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Nadira Berman

How High School Does and Doesn’t Prepare You For the SAT

On the back of The Official SAT Study Guide (Second Edition), the College Board claims that the SAT “measures what you already know.” They say, “If you take rigorous, challenging courses in high school, you’ll be ready for the test.” But are these statements truly accurate? Let’s talk about how your academic classes can and can’t help you prepare for the SAT.


General test-taking tip

We’re all used to taking timed tests. But a class period is usually a lot longer than a section on the SAT. Even though you’re used to managing your time for school exams, you may still want to practice this skill. Take as many practice tests as possible. Each time, try out different time management strategies to see what works best. For example, you could budget a certain amount of time for each problem. For the math section, you could start with the most difficult problems, which are at the end, if you find that your mind is fresher at the beginning of the section. Brainstorm and create an action plan based on previous experiences of taking tests in school.


Critical Reading

How high school CAN’T help

1. Reading during the SAT and reading my English homework are totally different experiences. I’ve never had to skim a passage that fast before! In school, all that matters is that we have a good understanding of the content of the book. The speed at which we read is irrelevant. However, the SAT is a whole different story. Time is incredibly important.

2. From my English classes, I’ve learned that there is often more than one right answer to questions about the literature. We always have the opportunity to bring up unique ideas and perspectives. But in the SAT, you can’t write down what you really wish to say. All you can do is fill in a bubble. You need to practice narrowing down the most correct answer, even if you don’t believe that it is truly correct.


How high school CAN help

1. Pay close attention to and thoroughly annotate your assigned reading. The SAT will test your understanding of various passages from books you might read in high school, so it helps if your brain is already used to analyzing these sorts of texts.

2. Throughout the first few years of high school, you will likely read books from many different periods of history. If your classes have focused on modern novels recently, you should pull out some of the books you read last year and the year before. Practice by reading and analyzing a few older works. Sometimes passages from previous centuries will show up on the SAT. It’s hard to understand the language after a quick skim if you aren’t used to seeing it.

3. And obviously, your vocabulary quizzes can help you with the vocabulary section of the SAT. Go over some old flashcards!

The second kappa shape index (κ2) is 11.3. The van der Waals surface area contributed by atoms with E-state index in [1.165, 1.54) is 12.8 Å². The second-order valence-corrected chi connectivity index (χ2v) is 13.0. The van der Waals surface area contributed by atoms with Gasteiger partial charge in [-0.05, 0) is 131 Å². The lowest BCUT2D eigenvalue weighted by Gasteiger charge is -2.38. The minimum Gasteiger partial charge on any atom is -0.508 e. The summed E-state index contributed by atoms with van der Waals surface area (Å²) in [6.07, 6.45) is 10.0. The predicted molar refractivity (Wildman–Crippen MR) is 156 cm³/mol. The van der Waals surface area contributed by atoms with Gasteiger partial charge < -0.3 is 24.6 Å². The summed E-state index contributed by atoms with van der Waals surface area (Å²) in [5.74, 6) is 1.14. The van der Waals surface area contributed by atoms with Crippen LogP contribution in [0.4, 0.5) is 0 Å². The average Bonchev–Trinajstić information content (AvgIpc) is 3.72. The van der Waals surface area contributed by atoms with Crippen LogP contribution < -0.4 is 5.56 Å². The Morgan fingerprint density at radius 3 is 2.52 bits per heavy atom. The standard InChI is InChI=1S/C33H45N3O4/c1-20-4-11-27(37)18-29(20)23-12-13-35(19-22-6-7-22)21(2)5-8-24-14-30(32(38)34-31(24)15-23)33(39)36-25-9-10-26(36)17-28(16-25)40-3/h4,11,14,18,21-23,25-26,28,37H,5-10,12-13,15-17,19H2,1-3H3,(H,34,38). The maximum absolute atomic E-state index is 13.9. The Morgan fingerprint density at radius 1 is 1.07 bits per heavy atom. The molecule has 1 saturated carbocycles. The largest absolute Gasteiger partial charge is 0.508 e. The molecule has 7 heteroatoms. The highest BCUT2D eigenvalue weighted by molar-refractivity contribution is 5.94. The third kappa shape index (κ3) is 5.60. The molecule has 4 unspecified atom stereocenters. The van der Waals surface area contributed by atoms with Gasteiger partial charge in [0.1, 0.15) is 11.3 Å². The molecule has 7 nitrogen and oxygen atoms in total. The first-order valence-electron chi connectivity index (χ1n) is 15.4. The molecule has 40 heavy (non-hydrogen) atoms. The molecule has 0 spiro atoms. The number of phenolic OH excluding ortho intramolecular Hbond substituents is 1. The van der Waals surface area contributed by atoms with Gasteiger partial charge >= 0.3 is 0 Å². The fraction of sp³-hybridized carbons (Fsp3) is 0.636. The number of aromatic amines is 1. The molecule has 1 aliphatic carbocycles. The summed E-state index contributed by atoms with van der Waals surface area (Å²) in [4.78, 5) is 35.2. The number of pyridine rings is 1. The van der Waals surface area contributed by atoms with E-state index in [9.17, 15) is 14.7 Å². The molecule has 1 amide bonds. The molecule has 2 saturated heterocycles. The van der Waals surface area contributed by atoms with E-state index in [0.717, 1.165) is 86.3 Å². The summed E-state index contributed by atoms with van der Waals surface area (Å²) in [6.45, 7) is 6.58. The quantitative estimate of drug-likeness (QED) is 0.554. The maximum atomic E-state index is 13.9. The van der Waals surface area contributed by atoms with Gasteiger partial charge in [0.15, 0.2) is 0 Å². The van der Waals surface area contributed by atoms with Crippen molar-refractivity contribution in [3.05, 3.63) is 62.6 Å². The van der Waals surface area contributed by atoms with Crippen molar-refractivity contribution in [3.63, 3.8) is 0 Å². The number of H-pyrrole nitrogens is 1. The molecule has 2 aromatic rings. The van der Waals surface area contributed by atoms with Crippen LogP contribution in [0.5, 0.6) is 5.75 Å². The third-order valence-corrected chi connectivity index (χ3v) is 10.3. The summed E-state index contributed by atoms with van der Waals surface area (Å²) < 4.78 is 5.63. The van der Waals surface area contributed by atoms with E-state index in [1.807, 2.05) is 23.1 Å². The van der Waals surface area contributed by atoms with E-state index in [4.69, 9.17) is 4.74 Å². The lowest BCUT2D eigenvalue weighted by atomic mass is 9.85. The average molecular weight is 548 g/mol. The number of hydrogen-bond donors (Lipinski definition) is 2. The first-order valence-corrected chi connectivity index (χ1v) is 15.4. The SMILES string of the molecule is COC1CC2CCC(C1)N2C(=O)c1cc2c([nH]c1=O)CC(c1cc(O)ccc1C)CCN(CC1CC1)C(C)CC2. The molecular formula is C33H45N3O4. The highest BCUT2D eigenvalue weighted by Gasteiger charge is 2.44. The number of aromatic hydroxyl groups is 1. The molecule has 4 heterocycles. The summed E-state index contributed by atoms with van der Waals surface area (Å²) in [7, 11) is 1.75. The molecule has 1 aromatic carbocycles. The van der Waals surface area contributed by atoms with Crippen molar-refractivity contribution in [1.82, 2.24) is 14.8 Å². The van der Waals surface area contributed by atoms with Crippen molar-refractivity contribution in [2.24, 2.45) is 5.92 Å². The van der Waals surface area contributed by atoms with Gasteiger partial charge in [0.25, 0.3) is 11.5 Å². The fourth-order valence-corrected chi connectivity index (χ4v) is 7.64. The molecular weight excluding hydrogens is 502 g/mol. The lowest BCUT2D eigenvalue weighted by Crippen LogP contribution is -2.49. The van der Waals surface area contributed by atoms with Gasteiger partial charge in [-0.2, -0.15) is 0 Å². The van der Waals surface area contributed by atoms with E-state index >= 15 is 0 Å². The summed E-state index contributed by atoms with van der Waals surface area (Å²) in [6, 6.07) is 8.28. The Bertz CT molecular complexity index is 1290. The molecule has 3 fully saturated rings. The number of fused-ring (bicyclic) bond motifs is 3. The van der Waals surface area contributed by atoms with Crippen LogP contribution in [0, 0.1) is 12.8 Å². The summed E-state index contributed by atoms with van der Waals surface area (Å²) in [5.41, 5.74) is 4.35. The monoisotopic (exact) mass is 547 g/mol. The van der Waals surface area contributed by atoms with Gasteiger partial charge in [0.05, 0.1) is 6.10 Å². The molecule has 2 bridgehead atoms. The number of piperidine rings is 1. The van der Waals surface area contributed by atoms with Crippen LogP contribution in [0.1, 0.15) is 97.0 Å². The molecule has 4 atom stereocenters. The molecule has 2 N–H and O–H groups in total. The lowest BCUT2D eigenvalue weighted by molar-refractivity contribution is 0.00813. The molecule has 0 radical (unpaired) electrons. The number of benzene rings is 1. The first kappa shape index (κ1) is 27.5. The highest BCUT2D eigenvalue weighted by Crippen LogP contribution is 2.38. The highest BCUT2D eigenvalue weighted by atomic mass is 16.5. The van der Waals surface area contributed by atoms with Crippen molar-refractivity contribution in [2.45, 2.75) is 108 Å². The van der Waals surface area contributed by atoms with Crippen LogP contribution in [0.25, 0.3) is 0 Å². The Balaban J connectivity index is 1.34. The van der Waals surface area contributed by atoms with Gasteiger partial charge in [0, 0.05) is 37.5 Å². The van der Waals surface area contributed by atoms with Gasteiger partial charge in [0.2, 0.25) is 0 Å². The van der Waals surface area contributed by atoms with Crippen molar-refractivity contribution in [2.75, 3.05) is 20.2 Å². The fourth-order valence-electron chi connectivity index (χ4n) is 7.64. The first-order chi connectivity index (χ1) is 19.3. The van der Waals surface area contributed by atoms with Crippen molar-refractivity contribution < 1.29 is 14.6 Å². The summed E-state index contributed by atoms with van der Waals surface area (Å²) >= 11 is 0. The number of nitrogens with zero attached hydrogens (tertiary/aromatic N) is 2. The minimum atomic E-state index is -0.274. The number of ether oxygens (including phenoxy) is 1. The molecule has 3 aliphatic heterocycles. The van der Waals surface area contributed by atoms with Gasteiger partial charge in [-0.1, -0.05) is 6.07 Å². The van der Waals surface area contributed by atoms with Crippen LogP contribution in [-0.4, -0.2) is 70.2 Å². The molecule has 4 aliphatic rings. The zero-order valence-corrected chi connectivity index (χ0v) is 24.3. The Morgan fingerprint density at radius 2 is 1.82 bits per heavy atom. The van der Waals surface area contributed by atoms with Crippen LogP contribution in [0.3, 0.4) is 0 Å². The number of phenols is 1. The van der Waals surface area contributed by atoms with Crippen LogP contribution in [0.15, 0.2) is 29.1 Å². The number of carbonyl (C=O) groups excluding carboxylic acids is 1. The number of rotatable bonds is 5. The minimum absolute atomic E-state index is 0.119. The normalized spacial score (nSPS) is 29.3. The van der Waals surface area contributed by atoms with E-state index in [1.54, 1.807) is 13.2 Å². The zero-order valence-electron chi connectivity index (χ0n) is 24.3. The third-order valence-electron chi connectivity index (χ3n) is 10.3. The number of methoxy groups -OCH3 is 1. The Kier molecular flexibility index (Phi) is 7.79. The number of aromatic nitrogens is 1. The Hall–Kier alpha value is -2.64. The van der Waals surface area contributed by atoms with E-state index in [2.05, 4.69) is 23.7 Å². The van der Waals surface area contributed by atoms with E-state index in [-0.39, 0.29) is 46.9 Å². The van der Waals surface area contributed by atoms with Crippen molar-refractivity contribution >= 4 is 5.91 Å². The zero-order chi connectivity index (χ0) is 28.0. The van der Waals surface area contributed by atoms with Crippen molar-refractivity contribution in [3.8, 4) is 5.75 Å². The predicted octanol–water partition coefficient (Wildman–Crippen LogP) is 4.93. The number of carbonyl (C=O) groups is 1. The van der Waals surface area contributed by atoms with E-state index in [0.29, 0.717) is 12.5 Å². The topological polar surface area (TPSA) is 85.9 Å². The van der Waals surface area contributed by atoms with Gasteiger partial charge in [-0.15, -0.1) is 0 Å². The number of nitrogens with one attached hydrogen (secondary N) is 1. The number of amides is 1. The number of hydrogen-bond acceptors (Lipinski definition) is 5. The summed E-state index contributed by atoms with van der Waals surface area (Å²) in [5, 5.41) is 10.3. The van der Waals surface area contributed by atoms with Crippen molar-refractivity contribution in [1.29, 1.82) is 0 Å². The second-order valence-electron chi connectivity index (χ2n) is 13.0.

How high school CAN’T help

1. It can be hard to correct sentence structure because most students are not used to being in this position. We’re not teachers. We often write, but we infrequently edit the writing of others.

2. Writing the SAT essay is quite different from writing an essay in school. It’s strange not knowing a single thing about the prompt beforehand and having to draw examples out of nowhere. For class, you write essays about topics you’ve meticulously researched and formed ideas about during a period of a few weeks or more.


How high school CAN help

1. Again, vocabulary and grammar tests are always useful!

2. Frequent reading and writing will help you to recognize when other people’s writing sounds incorrect. You can use these skills in the sections where you need to fix the errors in both paragraphs and sentences. Thank god for English class!

3. Although writing the SAT essay seems like a daunting task, you can actually implement a lot of the knowledge you already possess while crafting it.

– I plan my in-class essays for a few minutes at the beginning of the

class period by jotting down some notes before I start writing. The same

technique was useful when I took the SAT. Composing the essay is much

easier when you already know what you will say and when.

– You can write about characters from books, events and people from history,

or even scientific concepts if you can work them in properly. You can use

basically any knowledge from school in the essay, as long as you can think

of a great way to relate it to the prompt.

 – Writing essays for school also helps you create good theses. This skill

carries over to the SAT essay, as a thesis is always required.


How high school CAN’T help

This section can be tricky because not all of us are in the same level of math. You could be tested on topics you have never learned. Therefore, you are at a disadvantage because you now need to spend extra time learning these concepts.


How high school CAN help

On the other hand, it is highly unlikely that you haven’t learned any of the material in the math section. In fact, chances are you’ve studied a lot of it. Look up a list of all the math topics that will probably show up on the SAT and review your school lessons about them. Try out old homework problems or test questions.


About Nadira Berman

As a Summer Marketing Intern, Nadira is excited to help high schoolers prepare for the SAT and ACT. As a freshman at the University of Pennsylvania, she is considering studying economics. In her free time, she reports for the school newspaper and styles photo shoots for the school's fashion magazine. Besides fashion and journalism, her passions include bagels, smoothies and Netflix.

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